That is why it was so disappointing that the state HTC and the state Mill Tax Credit programs were allowed to sunset at the end of 2014. Even before the HTC was gone, a campaign driven by Governor Pat McCrory and Secretary Susan Kluttz of the Department of Natural and Cultural Resources was underway to reinstate some form of these instrumental revitalization programs for the Tar Heel State. According to the 2014 report, Decades of Success: The Economic Impact of Main Street in North Carolina, sponsored by the North Carolina Department of Commerce and North Carolina Main Street Communities, nearly 300 projects in Main Street districts alone used the historic tax incentive between its inception in 1998 and 2013, with private investment totaling over $190 million in rehabilitation costs.

Good news came in the last few weeks from the North Carolina legislature! A revised tax credit program combining the HTC and Mill Tax Credit programs was included in the budget bill recently passed by the legislature and signed by Governor McCrory. While final details of the program are subject to change, the program should begin on January 1, 2016 and will include the following:


  • Income-Producing (combines Commercial & Mill)
    • Reduces base credit rate to 15%
    • +5% for mill ($3M spending requirement has been eliminated)
    • +5% for economically distressed counties
  • Home-owner Residential
    • Reduces to 15% credit
    • Applies a cap per project QRE @ flat project ceiling ($150K)
    • $10,000 minimum over 24 months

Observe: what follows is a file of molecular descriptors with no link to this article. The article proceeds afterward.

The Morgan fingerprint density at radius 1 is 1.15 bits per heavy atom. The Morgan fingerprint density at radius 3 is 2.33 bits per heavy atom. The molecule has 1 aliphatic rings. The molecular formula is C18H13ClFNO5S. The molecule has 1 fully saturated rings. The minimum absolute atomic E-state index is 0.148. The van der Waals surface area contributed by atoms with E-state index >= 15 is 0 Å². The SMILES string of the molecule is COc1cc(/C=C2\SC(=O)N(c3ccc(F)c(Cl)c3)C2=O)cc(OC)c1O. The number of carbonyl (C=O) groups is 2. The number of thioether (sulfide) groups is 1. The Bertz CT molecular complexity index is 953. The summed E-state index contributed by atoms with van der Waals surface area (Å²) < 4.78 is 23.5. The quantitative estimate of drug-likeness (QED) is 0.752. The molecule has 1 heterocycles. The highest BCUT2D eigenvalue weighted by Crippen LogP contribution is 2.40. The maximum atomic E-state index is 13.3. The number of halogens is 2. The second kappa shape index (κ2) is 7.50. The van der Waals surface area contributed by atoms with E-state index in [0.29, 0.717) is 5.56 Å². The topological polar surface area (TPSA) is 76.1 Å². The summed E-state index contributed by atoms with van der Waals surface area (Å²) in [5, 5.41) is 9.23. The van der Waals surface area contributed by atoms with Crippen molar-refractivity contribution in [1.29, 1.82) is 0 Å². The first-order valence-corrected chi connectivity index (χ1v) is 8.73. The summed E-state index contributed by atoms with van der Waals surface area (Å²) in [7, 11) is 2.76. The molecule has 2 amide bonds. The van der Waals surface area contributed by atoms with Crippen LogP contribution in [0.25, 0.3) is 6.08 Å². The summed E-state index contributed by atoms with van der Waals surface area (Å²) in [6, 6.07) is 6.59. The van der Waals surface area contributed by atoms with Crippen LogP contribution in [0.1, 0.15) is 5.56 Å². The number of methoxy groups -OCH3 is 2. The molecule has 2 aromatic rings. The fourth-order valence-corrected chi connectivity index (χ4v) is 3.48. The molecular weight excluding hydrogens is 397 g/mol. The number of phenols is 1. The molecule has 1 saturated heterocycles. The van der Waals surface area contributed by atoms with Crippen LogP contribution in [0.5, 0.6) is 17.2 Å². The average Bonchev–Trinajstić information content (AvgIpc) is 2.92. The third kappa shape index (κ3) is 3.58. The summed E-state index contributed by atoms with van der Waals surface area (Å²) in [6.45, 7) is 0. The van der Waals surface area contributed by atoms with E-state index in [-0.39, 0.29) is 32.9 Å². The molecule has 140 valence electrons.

• Income-Producing (combines Commercial & Mill)
    • $0 to $10M base rate
    • $10M to $20M base rate reduced by 5%
    • Hard cap at $20M
  • Home-owner Residential
    • $150,000 cap

Can now be claimed all in one year. All credits claimable once building is placed into service with a 10-year carry forward.

Combined credits claimable against income taxes, grow premium taxes and corporate franchise taxes. 

The combination of the above results in a maximum per project cap of $4.5 million. This may not be as generous as the combination of the previous programs, but it will have a positive impact on a majority of the potential projects in the state and spur continued economic development. 

The North Carolina SHPO will be promulgating new regulations in the coming months and we will make sure to provide updates.

Contact us if you would like to know how these or other state HTCs can bring equity to your historic rehabilitation project. 

Topics: policy, North Carolina, HTC, MHA Southeast

The Financial Benefits of Chicago's Class "L" Designation for Historic Properties

Posted by MacRostie Historic Advisors on Thursday, September 10, 2015
Wrigley Building | Photo Credit: Jon Miller of Hedrick Blessing Photographers
Wrigley Building | Photo Credit: Jon Miller of Hedrick Blessing Photographers

Chicago appreciates its architecture more than most cities. And it should. This city was the crucible for arguably the most influential American architectural events in the late 19th and early 20th centuries:  the 1893 World’s Columbian Exposition which sparked a renaissance of neoclassical architecture throughout the country, and birthplace of the skyscraper, a product of “Chicago School” engineering, innovation, and design.